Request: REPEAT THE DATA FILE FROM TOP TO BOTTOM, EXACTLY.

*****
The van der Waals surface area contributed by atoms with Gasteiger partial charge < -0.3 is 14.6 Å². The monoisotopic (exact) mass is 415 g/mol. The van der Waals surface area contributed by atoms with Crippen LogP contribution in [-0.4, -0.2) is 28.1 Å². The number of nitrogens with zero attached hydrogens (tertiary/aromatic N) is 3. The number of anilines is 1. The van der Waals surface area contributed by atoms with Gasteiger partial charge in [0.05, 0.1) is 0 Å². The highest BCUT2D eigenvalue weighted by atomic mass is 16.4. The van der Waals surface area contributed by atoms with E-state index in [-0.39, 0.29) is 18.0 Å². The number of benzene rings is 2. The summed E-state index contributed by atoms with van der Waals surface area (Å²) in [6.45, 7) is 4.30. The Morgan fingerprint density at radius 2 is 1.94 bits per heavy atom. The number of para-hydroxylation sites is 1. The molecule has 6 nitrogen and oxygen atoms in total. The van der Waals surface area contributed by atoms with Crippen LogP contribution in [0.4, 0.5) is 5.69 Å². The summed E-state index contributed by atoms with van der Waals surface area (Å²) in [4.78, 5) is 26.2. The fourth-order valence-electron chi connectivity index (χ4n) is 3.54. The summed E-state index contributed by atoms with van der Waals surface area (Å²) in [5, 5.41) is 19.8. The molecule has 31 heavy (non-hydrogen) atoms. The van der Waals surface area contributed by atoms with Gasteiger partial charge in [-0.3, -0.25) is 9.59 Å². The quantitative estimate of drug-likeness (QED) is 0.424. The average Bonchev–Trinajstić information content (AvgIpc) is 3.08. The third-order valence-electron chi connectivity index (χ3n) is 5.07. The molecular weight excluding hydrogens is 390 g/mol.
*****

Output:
The van der Waals surface area contributed by atoms with Gasteiger partial charge < -0.3 is 14.6 Å². The monoisotopic (exact) mass is 415 g/mol. The van der Waals surface area contributed by atoms with Crippen LogP contribution in [-0.4, -0.2) is 28.1 Å². The number of nitrogens with zero attached hydrogens (tertiary/aromatic N) is 3. The number of anilines is 1. The van der Waals surface area contributed by atoms with Gasteiger partial charge in [0.05, 0.1) is 0 Å². The highest BCUT2D eigenvalue weighted by atomic mass is 16.4. The van der Waals surface area contributed by atoms with E-state index in [-0.39, 0.29) is 18.0 Å². The number of benzene rings is 2. The summed E-state index contributed by atoms with van der Waals surface area (Å²) in [6.45, 7) is 4.30. The Morgan fingerprint density at radius 2 is 1.94 bits per heavy atom. The number of para-hydroxylation sites is 1. The molecule has 6 nitrogen and oxygen atoms in total. The van der Waals surface area contributed by atoms with Crippen LogP contribution in [0.4, 0.5) is 5.69 Å². The summed E-state index contributed by atoms with van der Waals surface area (Å²) in [4.78, 5) is 26.2. The fourth-order valence-electron chi connectivity index (χ4n) is 3.54. The summed E-state index contributed by atoms with van der Waals surface area (Å²) in [5, 5.41) is 19.8. The molecule has 31 heavy (non-hydrogen) atoms. The van der Waals surface area contributed by atoms with Gasteiger partial charge in [-0.3, -0.25) is 9.59 Å². The quantitative estimate of drug-likeness (QED) is 0.424. The average Bonchev–Trinajstić information content (AvgIpc) is 3.08. The third-order valence-electron chi connectivity index (χ3n) is 5.07. The molecular weight excluding hydrogens is 390 g/mol.